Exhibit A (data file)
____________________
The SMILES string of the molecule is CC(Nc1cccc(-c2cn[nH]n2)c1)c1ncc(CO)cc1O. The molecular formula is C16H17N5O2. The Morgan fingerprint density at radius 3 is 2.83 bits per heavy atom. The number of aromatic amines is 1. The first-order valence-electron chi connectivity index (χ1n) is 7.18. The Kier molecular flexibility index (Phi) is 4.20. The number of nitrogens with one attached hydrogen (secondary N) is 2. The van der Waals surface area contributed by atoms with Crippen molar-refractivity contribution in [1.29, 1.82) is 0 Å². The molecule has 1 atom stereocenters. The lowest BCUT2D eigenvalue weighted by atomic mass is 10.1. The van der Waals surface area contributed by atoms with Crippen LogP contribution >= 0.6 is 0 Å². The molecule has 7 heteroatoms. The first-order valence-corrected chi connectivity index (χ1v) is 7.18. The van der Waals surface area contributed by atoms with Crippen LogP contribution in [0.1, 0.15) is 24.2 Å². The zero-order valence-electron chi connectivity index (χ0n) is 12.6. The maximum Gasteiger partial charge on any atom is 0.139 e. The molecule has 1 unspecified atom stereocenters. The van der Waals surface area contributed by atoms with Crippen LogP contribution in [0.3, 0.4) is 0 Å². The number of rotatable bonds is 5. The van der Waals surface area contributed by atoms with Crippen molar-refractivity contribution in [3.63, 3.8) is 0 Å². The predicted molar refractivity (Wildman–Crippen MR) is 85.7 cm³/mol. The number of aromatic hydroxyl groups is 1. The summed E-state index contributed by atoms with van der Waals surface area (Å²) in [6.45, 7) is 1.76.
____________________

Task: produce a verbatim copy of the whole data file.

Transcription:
The SMILES string of the molecule is CC(Nc1cccc(-c2cn[nH]n2)c1)c1ncc(CO)cc1O. The molecular formula is C16H17N5O2. The Morgan fingerprint density at radius 3 is 2.83 bits per heavy atom. The number of aromatic amines is 1. The first-order valence-electron chi connectivity index (χ1n) is 7.18. The Kier molecular flexibility index (Phi) is 4.20. The number of nitrogens with one attached hydrogen (secondary N) is 2. The van der Waals surface area contributed by atoms with Crippen molar-refractivity contribution in [1.29, 1.82) is 0 Å². The molecule has 1 atom stereocenters. The lowest BCUT2D eigenvalue weighted by atomic mass is 10.1. The van der Waals surface area contributed by atoms with Crippen LogP contribution >= 0.6 is 0 Å². The molecule has 7 heteroatoms. The first-order valence-corrected chi connectivity index (χ1v) is 7.18. The van der Waals surface area contributed by atoms with Crippen LogP contribution in [0.1, 0.15) is 24.2 Å². The zero-order valence-electron chi connectivity index (χ0n) is 12.6. The maximum Gasteiger partial charge on any atom is 0.139 e. The molecule has 1 unspecified atom stereocenters. The van der Waals surface area contributed by atoms with Crippen LogP contribution in [0.3, 0.4) is 0 Å². The number of rotatable bonds is 5. The van der Waals surface area contributed by atoms with Crippen molar-refractivity contribution in [3.63, 3.8) is 0 Å². The predicted molar refractivity (Wildman–Crippen MR) is 85.7 cm³/mol. The number of aromatic hydroxyl groups is 1. The summed E-state index contributed by atoms with van der Waals surface area (Å²) in [6.45, 7) is 1.76.